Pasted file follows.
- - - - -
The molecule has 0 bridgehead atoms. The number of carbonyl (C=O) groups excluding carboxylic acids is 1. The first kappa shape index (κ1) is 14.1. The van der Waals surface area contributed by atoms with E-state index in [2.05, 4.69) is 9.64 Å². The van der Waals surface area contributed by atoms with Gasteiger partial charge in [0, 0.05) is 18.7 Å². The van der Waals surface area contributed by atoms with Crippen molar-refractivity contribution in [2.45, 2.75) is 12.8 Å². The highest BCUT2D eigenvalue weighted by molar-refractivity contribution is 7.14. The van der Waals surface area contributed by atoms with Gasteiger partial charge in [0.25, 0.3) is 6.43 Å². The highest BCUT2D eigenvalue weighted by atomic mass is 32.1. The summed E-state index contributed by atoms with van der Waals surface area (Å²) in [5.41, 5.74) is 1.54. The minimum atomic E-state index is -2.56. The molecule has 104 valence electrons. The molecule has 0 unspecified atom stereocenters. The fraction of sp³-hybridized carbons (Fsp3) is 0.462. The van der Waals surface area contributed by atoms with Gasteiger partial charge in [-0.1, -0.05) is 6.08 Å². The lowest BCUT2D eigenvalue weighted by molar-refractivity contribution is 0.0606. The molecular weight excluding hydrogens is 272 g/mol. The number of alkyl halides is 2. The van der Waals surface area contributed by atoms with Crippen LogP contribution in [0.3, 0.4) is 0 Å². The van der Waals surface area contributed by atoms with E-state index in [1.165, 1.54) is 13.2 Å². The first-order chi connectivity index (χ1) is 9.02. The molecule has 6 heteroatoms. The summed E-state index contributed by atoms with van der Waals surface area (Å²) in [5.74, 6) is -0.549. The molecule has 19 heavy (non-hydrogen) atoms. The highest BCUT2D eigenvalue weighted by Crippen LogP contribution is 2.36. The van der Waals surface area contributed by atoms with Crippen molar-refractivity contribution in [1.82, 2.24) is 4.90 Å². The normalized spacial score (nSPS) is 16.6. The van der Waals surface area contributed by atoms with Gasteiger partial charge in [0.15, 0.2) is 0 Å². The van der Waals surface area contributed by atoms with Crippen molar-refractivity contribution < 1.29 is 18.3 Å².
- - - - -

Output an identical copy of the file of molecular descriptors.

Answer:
The molecule has 0 bridgehead atoms. The number of carbonyl (C=O) groups excluding carboxylic acids is 1. The first kappa shape index (κ1) is 14.1. The van der Waals surface area contributed by atoms with E-state index in [2.05, 4.69) is 9.64 Å². The van der Waals surface area contributed by atoms with Gasteiger partial charge in [0, 0.05) is 18.7 Å². The van der Waals surface area contributed by atoms with Crippen molar-refractivity contribution in [2.45, 2.75) is 12.8 Å². The highest BCUT2D eigenvalue weighted by molar-refractivity contribution is 7.14. The van der Waals surface area contributed by atoms with Gasteiger partial charge in [0.25, 0.3) is 6.43 Å². The highest BCUT2D eigenvalue weighted by atomic mass is 32.1. The summed E-state index contributed by atoms with van der Waals surface area (Å²) in [5.41, 5.74) is 1.54. The minimum atomic E-state index is -2.56. The molecule has 104 valence electrons. The molecule has 0 unspecified atom stereocenters. The fraction of sp³-hybridized carbons (Fsp3) is 0.462. The van der Waals surface area contributed by atoms with Gasteiger partial charge in [-0.1, -0.05) is 6.08 Å². The lowest BCUT2D eigenvalue weighted by molar-refractivity contribution is 0.0606. The molecular weight excluding hydrogens is 272 g/mol. The number of alkyl halides is 2. The van der Waals surface area contributed by atoms with Crippen LogP contribution in [0.3, 0.4) is 0 Å². The van der Waals surface area contributed by atoms with E-state index in [1.165, 1.54) is 13.2 Å². The first-order chi connectivity index (χ1) is 9.02. The molecule has 6 heteroatoms. The summed E-state index contributed by atoms with van der Waals surface area (Å²) in [5.74, 6) is -0.549. The molecule has 19 heavy (non-hydrogen) atoms. The highest BCUT2D eigenvalue weighted by Crippen LogP contribution is 2.36. The van der Waals surface area contributed by atoms with Crippen molar-refractivity contribution in [1.82, 2.24) is 4.90 Å². The normalized spacial score (nSPS) is 16.6. The van der Waals surface area contributed by atoms with Gasteiger partial charge in [0.15, 0.2) is 0 Å². The van der Waals surface area contributed by atoms with Crippen molar-refractivity contribution < 1.29 is 18.3 Å².